I’m going to start this tutorial with one basic question. Do you really need advanced DAX skills to create visual reports?
Well, most of the time, no. If you think that you can’t create good-looking reports because you’re not good at DAX, then you’re wrong. I didn’t use advanced DAX codes for most of the creative visualizations that I created.
Even if you don’t know DAX that much, you can still be as creative as you want. In fact, you can be more creative than people who are more knowledgeable in DAX. This is because you can look for examples and different ways on how to create your visualizations.
Sample Visual Reports Scenario: Complaints Distribution
The first example we’re going to look at is the report I created in Challenge #6. It’s related to insurance companies. If you’re a member of Enterprise DNA, you probably know that we run challenges twice a week. You may download the dataset from the forum so you can play with it.
Here’s the heatmap that I created.
In this report, I created a measure to count the number of complaints that I have in this report.
After that, I placed that measure from the Fields section into the Values field.
Then, I categorized it by Year and Region.
I also used a filter pane here. In this instance, I want to tell the audience how much complaints we are having in certain regions categorized by year.
To do that, I limited the Year section to 1 year. I did that for each of these sections or filter (2018, 2019, 2020).
That’s basically how you can create creative reports even if you don’t know much about DAX.
Using Treemap In Visual Reports
For this part, I could’ve used a slicer as well.
But if I used a slicer, it will only look like this.
So, I used the Treemap visualization, instead.
By using the Treemap, we can see that the Region with the most numbers of complaints in this particular example is the West region.
As you can see, it’s doing an increment. I used conditional formatting where the higher the number of complaints, the darker the color is.
It’s dynamic as well. For example, I’ll select Mortgaged from the Product Category. Now, you’ll see that the highest number of complaints for Mortgaged Product Category is in the South region, followed by the West, Midwest, then Northeast.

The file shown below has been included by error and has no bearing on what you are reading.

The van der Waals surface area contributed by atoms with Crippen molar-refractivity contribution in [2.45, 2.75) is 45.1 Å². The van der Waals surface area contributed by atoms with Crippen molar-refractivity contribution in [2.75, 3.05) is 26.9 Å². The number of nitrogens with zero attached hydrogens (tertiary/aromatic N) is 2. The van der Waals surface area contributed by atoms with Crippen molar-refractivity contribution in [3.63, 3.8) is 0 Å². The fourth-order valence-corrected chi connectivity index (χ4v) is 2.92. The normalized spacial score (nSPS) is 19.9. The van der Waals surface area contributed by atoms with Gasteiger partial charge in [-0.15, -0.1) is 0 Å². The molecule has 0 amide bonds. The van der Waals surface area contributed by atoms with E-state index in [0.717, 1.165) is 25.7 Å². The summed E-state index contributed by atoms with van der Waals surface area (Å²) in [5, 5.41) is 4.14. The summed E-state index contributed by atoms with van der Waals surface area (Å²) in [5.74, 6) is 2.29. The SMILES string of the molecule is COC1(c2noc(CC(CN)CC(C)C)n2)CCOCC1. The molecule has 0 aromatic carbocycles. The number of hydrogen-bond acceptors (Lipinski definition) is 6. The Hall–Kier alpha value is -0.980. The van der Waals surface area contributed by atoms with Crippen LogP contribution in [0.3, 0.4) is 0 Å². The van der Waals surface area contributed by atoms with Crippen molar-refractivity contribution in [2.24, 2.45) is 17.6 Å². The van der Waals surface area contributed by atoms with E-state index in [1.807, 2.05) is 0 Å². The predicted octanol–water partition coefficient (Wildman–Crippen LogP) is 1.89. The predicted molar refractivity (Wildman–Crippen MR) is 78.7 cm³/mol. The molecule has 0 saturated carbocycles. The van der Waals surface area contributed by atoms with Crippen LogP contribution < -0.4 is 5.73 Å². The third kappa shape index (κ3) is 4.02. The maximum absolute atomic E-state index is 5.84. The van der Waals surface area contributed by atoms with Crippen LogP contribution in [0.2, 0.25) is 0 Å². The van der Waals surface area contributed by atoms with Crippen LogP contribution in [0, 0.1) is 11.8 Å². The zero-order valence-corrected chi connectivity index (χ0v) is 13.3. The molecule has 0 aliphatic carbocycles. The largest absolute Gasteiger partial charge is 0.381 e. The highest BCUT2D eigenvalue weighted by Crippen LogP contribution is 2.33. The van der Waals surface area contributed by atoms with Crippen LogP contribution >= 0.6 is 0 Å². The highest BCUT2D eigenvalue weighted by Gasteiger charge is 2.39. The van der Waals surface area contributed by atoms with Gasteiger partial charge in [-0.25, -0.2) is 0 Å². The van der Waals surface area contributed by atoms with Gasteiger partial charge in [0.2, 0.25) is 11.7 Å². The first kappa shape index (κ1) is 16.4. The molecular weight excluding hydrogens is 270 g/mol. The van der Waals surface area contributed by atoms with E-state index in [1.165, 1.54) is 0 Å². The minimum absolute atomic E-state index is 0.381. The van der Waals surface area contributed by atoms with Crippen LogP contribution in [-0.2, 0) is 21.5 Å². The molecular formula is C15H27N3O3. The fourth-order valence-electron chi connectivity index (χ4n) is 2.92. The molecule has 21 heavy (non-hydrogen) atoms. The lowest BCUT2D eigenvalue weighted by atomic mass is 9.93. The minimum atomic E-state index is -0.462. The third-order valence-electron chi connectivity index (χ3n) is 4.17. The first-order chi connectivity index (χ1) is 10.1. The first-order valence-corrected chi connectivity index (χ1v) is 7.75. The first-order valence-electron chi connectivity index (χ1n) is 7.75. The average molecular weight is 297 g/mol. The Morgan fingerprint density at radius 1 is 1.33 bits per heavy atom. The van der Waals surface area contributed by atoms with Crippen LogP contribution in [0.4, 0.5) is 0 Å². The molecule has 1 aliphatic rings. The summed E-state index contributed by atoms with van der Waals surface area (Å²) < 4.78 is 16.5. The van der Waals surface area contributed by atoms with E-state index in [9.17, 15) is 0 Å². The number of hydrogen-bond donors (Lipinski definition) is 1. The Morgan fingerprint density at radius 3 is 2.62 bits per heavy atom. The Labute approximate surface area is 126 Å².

However, I don’t particularly like Treemap because if you don’t have a large number of values in a particular category, then the displayed output on the report will not be that good.
In this example, I used the Treemap and the same measure I used in the other report (number of complaints and the product category). As a result, the lowest number of values in a particular category is not even showing up.
I recommend that you experiment and play around with the visualizations in the report to see what visual works best for you.
Sample Visual Reports Scenario: Currency Conversion
The visual that he used is totally unique. He also used a slightly complex DAX code to create this look in the visual. However, what happens if I don’t know DAX?
Well, it’s still possible to achieve this type of visual without knowing DAX.
First, for the Product Details field, set the filter type to Top N. Then, under the Show items, use Top 3.
Next is to drag and drop the Margin measure from the Fields section onto the By value input. Then click Apply filter.
I now have the top 3 items here.
Then, I’ll recreate the first set. I’ll duplicate and put it at the bottom.
After that, I’ll change the filter criteria from Top to Bottom. Then, click Apply filter.
Lastly, I adjusted it to fit into the report.
And that’s how you can create visual reports without advanced DAX skills. Obviously, it’s not that difficult. You just have to be creative, and you just have to find a way to make it work.
I highly suggest that you explore the things that you can do with the visualizations. It’s not just dragging and dropping the visual. You have to spend some time on a visual to achieve good-looking charts in your report.
Check out the links below for more examples and related content.